A Wreath of Laurel: Daphne and Apollo


Imagine wanting someone.

Wanting someone, so much, that you would do anything.

Imagine a desire great enough to inspire the envy of the gods.

Of course, there will be blood.


The river Ladon has figured in Greek mythology from the beginning; Hesiod mentions it in his Theogeny.

Of course, Ladon is more than a river. He’s a god, and with the goddess Earth (Ge/Gaia), he had children. One of those children was the Naiad (water nymph) Daphne.

Daphne was beautiful, but it was a cruel beauty, forged in the wilderness temples of Artemis.

Artemis the Hunter. Artemis the Virgin.

Like the goddess she prayed to, Daphne was also a hunter.

And a virgin.


Poor prince Leucippus,
torn to pieces,
a blood sacrifice
in the mighty river Ladon

All for love,
All for love…


Leucippus infiltrated the cult of Artemis by adorning himself as a woman.

He grew out his hair; he put on female attire; he joined the Hunt.

Soon, Leucippus and Daphne were inseparable.

The god Apollo witnessed this, and grew jealous.

Or maybe it was Cupid’s arrow, dealt upon the god as a rebuke.

Either way, Leucippus had sealed his own fate.


The idea of masquerading as a woman to enter the femme domain has other precedents in Greek mythology; Zeus did the same to seduce Callisto. However, Zeus was divine.

Poor mere mortal Lecippus didn’t stand a chance.


One day, Daphne’s troop visited the river Ladon after the hunt. The women decided to bathe in the sacred river, the same river that had once cleansed Demeter after she was violated by Poseidon.

The same river that was Daphne’s father.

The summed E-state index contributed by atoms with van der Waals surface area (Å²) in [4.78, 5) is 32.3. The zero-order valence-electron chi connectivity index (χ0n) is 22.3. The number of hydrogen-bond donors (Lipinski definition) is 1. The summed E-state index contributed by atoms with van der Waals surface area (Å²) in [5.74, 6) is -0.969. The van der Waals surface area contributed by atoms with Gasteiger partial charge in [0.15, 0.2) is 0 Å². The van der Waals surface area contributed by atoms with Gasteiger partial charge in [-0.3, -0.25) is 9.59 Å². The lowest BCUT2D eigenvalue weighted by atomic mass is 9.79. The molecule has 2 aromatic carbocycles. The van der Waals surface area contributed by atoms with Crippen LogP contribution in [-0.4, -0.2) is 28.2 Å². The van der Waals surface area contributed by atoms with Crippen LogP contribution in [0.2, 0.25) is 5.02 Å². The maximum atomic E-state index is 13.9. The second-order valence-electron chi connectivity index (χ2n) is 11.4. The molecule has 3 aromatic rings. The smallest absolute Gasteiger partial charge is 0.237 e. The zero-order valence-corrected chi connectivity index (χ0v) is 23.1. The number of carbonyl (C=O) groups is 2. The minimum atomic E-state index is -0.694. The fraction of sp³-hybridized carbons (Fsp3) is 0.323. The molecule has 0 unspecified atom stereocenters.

They bared their flesh, as did Leucippus. Maybe he forgot himself; maybe he no longer cared. Either way, he undid his clothing, exposing his manhood.

On seeing his sex, the women tore him to pieces.

Leucippus was stripped of his flesh, left as a bloody offering in the cold waters of the river Ladon.

Flayed alive, in the water’s of Daphne’s father.


Despite Leucippus’ fate, Apollo was aroused.

Strange attractions lie in the hearts of men, let alone the hearts of gods…


Apollo came racing after the girl.

Daphne ran, ran as fast as she could.

She understood his intentions as she went crashing through the forest, heading to her father, the river Ladon.

She cried to her father. She cried to her mother, the Earth. The Earth listened; she opened up, and took Daphne in.

And on that very spot, a grief stricken Apollo found only one trace of the Naiad who he had haplessly pursued.

A parting gift from Daphne: a laurel tree.


Poor prince Leucippus,
torn to pieces,
a blood sacrifice
in the mighty river Ladon

All for love,
All for love…

And now, Apollo mourns as well.


Henceforth, Apollo, son of Zeus, son of Leto, wears a wreath of Laurel; an act of Remembrance for all the love that never was.

For all of the loves that never could be…

For all the loves we have lost…


Gustav Klimt’s The Kiss has been linked to the Apollo/Daphne mythos





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